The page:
One of my favorite seasonal signs that autumn is almost here is the appearance of Concord grapes in my local markets. The very beautiful ones pictured above I discovered in a nearby farmer’s market. They appeared to be Concords, but were not! The vendor said that they were actually, “Thomcords–a cross between Thompson seedless and Concords.” The advantage, she explained, was that they were seedless so you could, “eat them without either continually crunching or spitting out seeds.”
Since I’ve always loved fresh Concords but never liked dealing with the seeds this was good news. Even better news–they taste like slightly mild, but still fruity and very sweet Concords. Another plus: The skins are fairly tender and similar to those of the very popular Thompson seedless green table grapes, not Concords which can have slightly tough skins.
Actually hybridization of grapes is common, and there a many delicious little known kinds as I learned when I visited the New York Finger Lakes region in the fall a few years ago.
The grapes in the photos at left and below were growing in a 5-acre table grape vineyard north of Naples, New York (shown right) The owner, Len Barron, not only let me take pictures and wander through his tidy, well-tended rows of vines, but pointed out his 15 different American green, red, and purple varieties and gave me all the tasting samples I could eat.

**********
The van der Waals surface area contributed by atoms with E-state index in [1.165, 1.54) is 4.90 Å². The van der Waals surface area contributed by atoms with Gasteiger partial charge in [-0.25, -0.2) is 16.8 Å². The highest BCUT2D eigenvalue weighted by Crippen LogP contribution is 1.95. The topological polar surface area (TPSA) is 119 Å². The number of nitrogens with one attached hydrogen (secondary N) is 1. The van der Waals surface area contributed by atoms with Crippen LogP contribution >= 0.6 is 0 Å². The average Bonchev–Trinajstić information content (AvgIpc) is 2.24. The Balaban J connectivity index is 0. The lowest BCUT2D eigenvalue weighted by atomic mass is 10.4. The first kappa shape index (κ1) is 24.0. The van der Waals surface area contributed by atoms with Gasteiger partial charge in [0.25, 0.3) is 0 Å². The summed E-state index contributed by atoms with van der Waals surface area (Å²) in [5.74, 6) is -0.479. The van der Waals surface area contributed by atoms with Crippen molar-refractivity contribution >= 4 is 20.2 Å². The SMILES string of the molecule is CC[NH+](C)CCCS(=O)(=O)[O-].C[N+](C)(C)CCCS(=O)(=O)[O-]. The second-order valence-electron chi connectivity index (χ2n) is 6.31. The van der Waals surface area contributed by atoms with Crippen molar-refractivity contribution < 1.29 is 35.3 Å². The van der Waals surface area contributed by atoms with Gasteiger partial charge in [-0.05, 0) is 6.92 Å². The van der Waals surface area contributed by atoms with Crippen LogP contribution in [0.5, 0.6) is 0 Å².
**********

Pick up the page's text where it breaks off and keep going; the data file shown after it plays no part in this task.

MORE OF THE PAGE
The names he rattled off were mostly unfamiliar—VanBuren, Steuben, Fredonia, Sheridan, Lakemont, and Price—although he also raises Concords, seedless Concords, whitish green Niagara and burnished rose Canadice, which I’d tasted the day before. Every kind I tried was sweet, succulent, and full of the grapey, “foxy” flavor and aroma that our labrusca species of grapes is famous for.
The native vines thrive in the Finger Lakes climate, as my pics make clear. The biggest natural threat is from deer, so Len has Toby, a friendly half-Lab, half-German shepherd watch dog trained to keep the hungry foragers away. “He loves his job and is very good at it.” Len says.